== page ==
Welcome to the HappyCal Zone

(Honors AP Calculus BC, Period C)
Web address shortcut for this page: www.modd.net/78hapcal

Are you nervous when you see NCWEE? concerned when you see CIRC? perturbed when you see PBC? Visit Mr. Hansen’s fabled abbreviations page to make sense of those cryptic markings you see on your papers.


Schedule at a Glance (see archives for older entries)
Written assignments should follow the HW guidelines.


Th 5/8/08

For the next few days we will work on an in-class project. No homework! However, please make sure to read the handout and become familiar with the questions posed.


F 5/9/08

No HW due unless you missed class yesterday, in which case you need to read the handout.


Week of 5/12/2008

AP exams (sporadic class attendance expected).


M 5/19/08



T 5/20/08

Field trip to the National Cryptologic Museum, Fort Meade, MD. Bus will depart at 8:00 a.m. Bus will probably be loading in the area near Satterlee-Henderson Field, but stay alert and try not to miss the bus! Attendance will be taken. If you attend the field trip, you are excused from A through E periods and the first half of F period. If you do not attend the field trip, you must attend all your classes except for HappyCal.

Note for seniors: We will be back in time for you to attend the Mother-Son Luncheon. Mr. Barrett is aware and has approved of our schedule. The luncheon begins at 12:30, and we should be back within a few minutes of that time.


W 5/21/08



Th 5/22/08



F 5/23/08

Cookie Day (last day of class). If you have not already done so, please turn in your handout with thoughtful answers to the questions posed.


Th 5/29/08

Final Exam, 8:00–10:00 a.m., Mathplex North. Seniors with a B average or above for the semester are exempt. This will be a “kinder and gentler” final exam, certainly less challenging than the AP exam. However, it is a course requirement and will occur at the scheduled time.


Essential Links:
STA School Handbook
-- College Board: AP Calculus BC Course Description
-- Eric Weisstein’s World of Mathematics, the Web’s most extensive mathematics resource (no kidding!)

Extra Help:
-- Karl’s Calculus Tutor for first-year students
-- Calc101.com, a site I really shouldn’t tell you about (click it and you’ll see why)
-- Temple University: Calculus on the Web (COW)

Links Based on Class Discussions:
-- Troy’s Integral Approximation Thingy: a neat JavaScript application for Midpoint Rule, Trapezoid Rule, Simpson’s Rule, etc.
-- Another integral approximator tool found by John S. (actually shows you the rectangles or trapezoids)
-- Chris and Andrew’s proof that Simpson’s Rule is a weighted average of the Midpoint and Trapezoid Rules
-- Braxton’s direct proof of FTC2
-- Proof that FTC1 implies FTC2 and conversely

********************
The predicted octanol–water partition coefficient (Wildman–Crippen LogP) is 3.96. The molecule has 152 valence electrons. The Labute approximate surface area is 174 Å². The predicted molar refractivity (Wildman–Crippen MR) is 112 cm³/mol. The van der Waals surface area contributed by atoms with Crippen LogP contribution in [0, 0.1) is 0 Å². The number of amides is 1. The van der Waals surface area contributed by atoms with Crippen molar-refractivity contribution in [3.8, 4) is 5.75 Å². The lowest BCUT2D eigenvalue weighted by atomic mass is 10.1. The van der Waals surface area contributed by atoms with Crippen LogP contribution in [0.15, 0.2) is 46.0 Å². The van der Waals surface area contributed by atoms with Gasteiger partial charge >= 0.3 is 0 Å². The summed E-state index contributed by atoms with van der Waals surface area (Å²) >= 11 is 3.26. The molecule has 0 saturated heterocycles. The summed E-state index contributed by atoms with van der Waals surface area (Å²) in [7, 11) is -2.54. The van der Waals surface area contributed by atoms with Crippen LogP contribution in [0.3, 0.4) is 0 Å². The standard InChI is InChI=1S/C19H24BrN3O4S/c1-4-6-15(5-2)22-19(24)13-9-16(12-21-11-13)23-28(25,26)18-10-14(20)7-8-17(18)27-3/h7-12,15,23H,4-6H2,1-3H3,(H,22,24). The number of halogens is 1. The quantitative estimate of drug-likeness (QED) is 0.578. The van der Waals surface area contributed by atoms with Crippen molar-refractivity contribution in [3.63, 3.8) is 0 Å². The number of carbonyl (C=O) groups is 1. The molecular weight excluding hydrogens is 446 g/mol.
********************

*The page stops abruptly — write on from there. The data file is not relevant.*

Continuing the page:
-- Related rates tutorial and practice problems
-- Partial fraction decomposition with sample problems and solutions, courtesy of the University of California at Davis

Links for AP Preparation:
-- Real sample AP questions from the College Board
-- AB Calculus Cram Sheet
-- BC Calculus Cram Sheet (courtesy of Will Felder and Mr. Hansen)
-- “Stuff you MUST know cold” (link to another AP calculus teacher’s site; requires Adobe Acrobat reader)
-- Review question logsheet (requires Microsoft Excel)
-- Permitted features for graphing calculators on the AP examination: you’ll definitely want to print this one out
-- Actual college calculus tests from Mr. Hansen’s alma mater (great practice!)
-- Multiple choice practice #1 with answer key
-- Multiple choice practice #2 with answer key

Fun Links:
-- Homemade “Segway”-like balancing scooter uses a fair amount of calculus!
-- Mathematicians as depicted in the movies (Good Will Hunting, etc.)
-- An Algebra II problem that has a calculus flavor to it. (This is problem #26 from §11-7 of Foerster’s Algebra and Trigonometry: Functions and Applications.) The problem is to determine which sweepstakes prize is better: a $20,000 lump sum or $100 a month for life. Assume 4% annual interest compounded monthly. In part (d), the challenge is to determine how the answer changes if the interest rate changes to 7%.
-- The Mt. Sinai problem and two variations
-- The astonishing Bailey-Borwein-Plouffe algorithm for calculating pi to any desired decimal place
-- Sound wave analysis (harmonics, Doppler shift, etc.) / excellent site developed by students at TJHSST in Virginia
-- Good problems (some calculus, some not)
-- More fun links on Mr. Hansen’s home page

Serious Links:
-- Summer math camps for talented high school students
-- Click here for other serious links

Return to Mr. Hansen’s home page

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Return to St. Albans home page

Last updated: 29 May 2008